Sex differences in the synergistic effect of prior binge drinking and traumatic stress on subsequent ethanol intake and neurochemical responses in adult C57BL/6J mice

Deborah A. Finn, Melinda L. Helms, Michelle A. Nipper, Allison Cohen, Jeremiah P. Jensen, Leslie L. Devaud

Research output: Contribution to journalArticlepeer-review

22 Scopus citations


Alcohol-use disorders (AUDs) are characterized by repeated episodes of binge drinking. Based on reports that exposure to predator odor stress (PS) consistently increases ethanol intake, the present studies examined whether prior binge drinking differentially altered responsivity to PS and subsequent ethanol intake in male and female mice, when compared to mice without prior binge exposure. Initial studies in naïve male and female C57BL/6J mice confirmed that 30-min exposure to dirty rat bedding significantly increased plasma corticosterone (CORT) levels and anxiety-related behavior, justifying the use of dirty rat bedding as PS in the subsequent drinking studies. Next, separate groups of male and female C57BL/6J mice received seven binge ethanol sessions (binge) or drank water (controls), followed by a 1-month period of abstinence. Then, 2-bottle choice ethanol intake (10% or 10E vs. water, 23 h/day) was measured in lickometer chambers for 4 weeks. After baseline intake stabilized, exposure to intermittent PS (2×/week × 2 weeks) significantly enhanced ethanol intake after the 2nd PS in male, but not female, binge mice vs. baseline and vs. the increase in controls. However, in a subgroup of females (with low baselines), PS produced a similar increase in 10E intake in control and binge mice vs. baseline. Analysis of lick behavior determined that the enhanced 10E intake in binge male mice and in the female low baseline subgroup was associated with a significant increase in 10E bout frequency and 10E licks throughout the circadian dark phase. Thus, PS significantly increased 10E intake and had a synergistic interaction with prior binge drinking in males, whereas PS produced a similar significant increase in 10E intake in the low baseline subgroup of binge and control females. Plasma CORT levels were increased significantly in both binge and control animals after PS. CORT levels at 24-h withdrawal from daily 10E intake were highest in the groups with elevated 10E licks (i.e., binge males and control females). At 24-h withdrawal, protein levels of GABAA receptor α1 subunit, corticotropin releasing factor receptor 1, and glucocorticoid receptor in prefrontal cortex (PFC) and hippocampus (HC) were differentially altered in the male and female mice vs. levels in separate groups of age-matched naïve mice, with more changes in HC than in PFC and in females than in males. Importantly, the sexually divergent changes in protein levels in PFC and HC add to evidence for sex differences in the neurochemical systems influenced by stress and binge drinking, and argue for sex-specific pharmacological strategies to treat AUD.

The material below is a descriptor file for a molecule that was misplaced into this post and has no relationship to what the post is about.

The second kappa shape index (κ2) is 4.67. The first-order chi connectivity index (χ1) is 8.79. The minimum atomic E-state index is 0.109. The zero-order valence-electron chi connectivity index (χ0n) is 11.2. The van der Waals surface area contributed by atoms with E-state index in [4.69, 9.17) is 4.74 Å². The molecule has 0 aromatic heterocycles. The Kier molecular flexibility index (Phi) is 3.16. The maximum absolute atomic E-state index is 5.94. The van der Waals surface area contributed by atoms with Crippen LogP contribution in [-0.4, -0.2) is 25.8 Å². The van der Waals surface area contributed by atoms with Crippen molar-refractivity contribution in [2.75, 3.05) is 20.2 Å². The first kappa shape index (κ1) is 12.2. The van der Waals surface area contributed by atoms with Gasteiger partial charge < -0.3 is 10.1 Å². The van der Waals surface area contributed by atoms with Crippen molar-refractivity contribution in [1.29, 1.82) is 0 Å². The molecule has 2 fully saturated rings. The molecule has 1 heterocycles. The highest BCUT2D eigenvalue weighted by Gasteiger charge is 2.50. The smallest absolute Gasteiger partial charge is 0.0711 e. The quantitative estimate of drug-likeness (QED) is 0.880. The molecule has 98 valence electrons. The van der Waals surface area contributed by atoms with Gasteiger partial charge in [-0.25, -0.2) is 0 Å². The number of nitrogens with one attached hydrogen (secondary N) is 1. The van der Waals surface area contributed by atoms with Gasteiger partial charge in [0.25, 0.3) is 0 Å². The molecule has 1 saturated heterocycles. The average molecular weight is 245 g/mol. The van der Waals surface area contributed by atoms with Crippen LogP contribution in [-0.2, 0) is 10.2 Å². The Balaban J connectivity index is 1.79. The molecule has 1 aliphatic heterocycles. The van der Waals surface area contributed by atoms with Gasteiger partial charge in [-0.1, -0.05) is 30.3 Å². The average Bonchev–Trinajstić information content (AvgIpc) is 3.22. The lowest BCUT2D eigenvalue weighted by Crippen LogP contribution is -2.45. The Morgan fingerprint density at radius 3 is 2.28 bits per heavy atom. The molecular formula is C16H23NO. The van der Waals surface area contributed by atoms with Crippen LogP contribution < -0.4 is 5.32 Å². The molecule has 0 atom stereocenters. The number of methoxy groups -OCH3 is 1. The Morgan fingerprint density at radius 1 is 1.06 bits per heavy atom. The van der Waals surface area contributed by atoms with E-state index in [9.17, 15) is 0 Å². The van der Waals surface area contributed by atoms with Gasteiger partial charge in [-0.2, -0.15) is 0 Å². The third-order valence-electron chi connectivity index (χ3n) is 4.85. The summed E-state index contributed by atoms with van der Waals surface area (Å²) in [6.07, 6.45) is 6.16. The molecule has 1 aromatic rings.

Original languageEnglish (US)
Pages (from-to)33-45
Number of pages13
StatePublished - Sep 2018


  • Anxiety
  • Corticotrophin releasing factor receptor 1
  • GABA receptors
  • Hippocampus
  • Predator odor
  • Prefrontal cortex

ASJC Scopus subject areas

  • Health(social science)
  • Biochemistry
  • Toxicology
  • Neurology
  • Behavioral Neuroscience


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